Small business owner Desiree Ontiveros came in fourth at 2 percent followed by Gonzales Republican challenger Claston Bernard, who also polled at 2 percent. Collectively the 10 remaining candidates — Chelsea Ardoin, Belden Batiste, Harold John, J. Christopher Johnson, Brandon Jolicoeur, Jenette Porter, Lloyd Kelly, Greg Lirette, Mindy McConnell and Sheldon Vincent — polled at a combined 6 percent. District-wide, 38 percent of voters are still undecided. In a heads-up competition between Carter and Carter Peterson the undecided vote dropped to 9 percent. Paid for by Sen. Carter’s campaign, the poll was taken Feb. 12-14 by Silas Lee using landlines and cell phones. The margin of error of plus or minus 3.5 percent.
District D Councilman Jared Brossett almost has as much cash on hand in his campaign account than all the other council members combined. Brossett, who is term limited and expected to run for an at-large City Council position later this year, reported $103,471.61 in available dollars on his 2020 annual campaign finance report, which was filed last week.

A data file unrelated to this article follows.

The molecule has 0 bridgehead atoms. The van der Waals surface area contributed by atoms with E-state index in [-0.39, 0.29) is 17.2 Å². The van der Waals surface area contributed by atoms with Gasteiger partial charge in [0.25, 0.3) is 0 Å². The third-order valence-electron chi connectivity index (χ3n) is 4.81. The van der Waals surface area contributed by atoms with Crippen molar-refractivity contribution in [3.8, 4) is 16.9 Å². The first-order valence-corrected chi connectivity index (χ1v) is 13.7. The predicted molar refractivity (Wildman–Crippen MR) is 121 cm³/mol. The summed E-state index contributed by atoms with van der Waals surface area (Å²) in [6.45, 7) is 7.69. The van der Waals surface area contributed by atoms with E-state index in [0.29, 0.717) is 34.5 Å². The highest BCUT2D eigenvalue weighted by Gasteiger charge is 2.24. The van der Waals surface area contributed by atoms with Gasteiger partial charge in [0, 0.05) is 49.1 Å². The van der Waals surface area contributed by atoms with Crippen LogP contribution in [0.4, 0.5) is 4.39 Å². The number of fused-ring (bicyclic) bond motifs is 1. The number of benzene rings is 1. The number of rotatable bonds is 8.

The other five City Council members (excluding newly appointed at-large member Donna Glapion) show a total of approximately $116,000 in available dollars.
Brossett started 2020 with $102,178 in the bank and took in $1,750 during the year. Though his only donation in 2020 was to St. Augustine Church, Brossett’s 2019 expenditures included Biden for President, Kamala Harris for the People, JBE for Louisiana Leadership PAC and the McDonogh 35 Alumni Association. In 2019 and 2020, Brossett’s biggest donors include Liberty Bank President Alden McDonald, attorney James Williams, the Motwani family, the Helis Foundation, Eli Khoury’s Southeast Restaurant Group and Chase Catering & Concessions, which operates a restaurant at the Armstrong International Airport.
All across our great city—from the beautiful Bywater to the oak trees adorning our Uptown streets—thousands of us are limiting our social activities, reminiscing about festivals gone by, and working from home during the Coronavirus pandemic. As we look positively towards the future with hopes of getting “back to normal,” many of our daily routines remain restricted, and social distancing, self-quarantining, and the closure of many gyms have made it harder to exercise. While it’s always important to stay active, regular physical exercise is emerging as one of the most vital parts of preserving our health and productivity during the COVID-19 pandemic. Like many, you may be missing the camaraderie of the gym, the relaxation of swimming laps at your local fitness facility, or the social connection of a spin class with a group of friends. The good news is, the beautiful parks that make our city so unique are the perfect playground to stay fit—and stay safe.